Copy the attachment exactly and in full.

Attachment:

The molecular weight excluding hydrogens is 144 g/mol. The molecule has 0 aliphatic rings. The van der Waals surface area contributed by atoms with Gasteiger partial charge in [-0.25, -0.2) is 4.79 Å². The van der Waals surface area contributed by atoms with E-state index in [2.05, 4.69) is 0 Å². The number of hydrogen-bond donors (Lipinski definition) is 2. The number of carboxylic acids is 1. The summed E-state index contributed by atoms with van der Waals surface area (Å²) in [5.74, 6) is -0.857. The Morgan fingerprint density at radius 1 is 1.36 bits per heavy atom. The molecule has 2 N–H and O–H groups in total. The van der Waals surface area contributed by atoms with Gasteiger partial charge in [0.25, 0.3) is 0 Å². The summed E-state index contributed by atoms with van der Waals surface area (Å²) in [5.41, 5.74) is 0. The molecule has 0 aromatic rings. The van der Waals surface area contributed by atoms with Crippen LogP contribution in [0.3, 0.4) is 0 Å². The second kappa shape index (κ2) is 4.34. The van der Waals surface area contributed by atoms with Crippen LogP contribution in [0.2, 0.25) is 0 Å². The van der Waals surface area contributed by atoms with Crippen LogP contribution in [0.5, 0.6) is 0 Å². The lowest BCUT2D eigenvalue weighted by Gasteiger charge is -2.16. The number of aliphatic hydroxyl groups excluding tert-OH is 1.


The molecular weight excluding hydrogens is 144 g/mol. The molecule has 0 aliphatic rings. The van der Waals surface area contributed by atoms with Gasteiger partial charge in [-0.25, -0.2) is 4.79 Å². The van der Waals surface area contributed by atoms with E-state index in [2.05, 4.69) is 0 Å². The number of hydrogen-bond donors (Lipinski definition) is 2. The number of carboxylic acids is 1. The summed E-state index contributed by atoms with van der Waals surface area (Å²) in [5.74, 6) is -0.857. The Morgan fingerprint density at radius 1 is 1.36 bits per heavy atom. The molecule has 2 N–H and O–H groups in total. The van der Waals surface area contributed by atoms with Gasteiger partial charge in [0.25, 0.3) is 0 Å². The summed E-state index contributed by atoms with van der Waals surface area (Å²) in [5.41, 5.74) is 0. The molecule has 0 aromatic rings. The van der Waals surface area contributed by atoms with Crippen LogP contribution in [0.3, 0.4) is 0 Å². The second kappa shape index (κ2) is 4.34. The van der Waals surface area contributed by atoms with Crippen LogP contribution in [0.2, 0.25) is 0 Å². The van der Waals surface area contributed by atoms with Crippen LogP contribution in [0.5, 0.6) is 0 Å². The lowest BCUT2D eigenvalue weighted by Gasteiger charge is -2.16. The number of aliphatic hydroxyl groups excluding tert-OH is 1.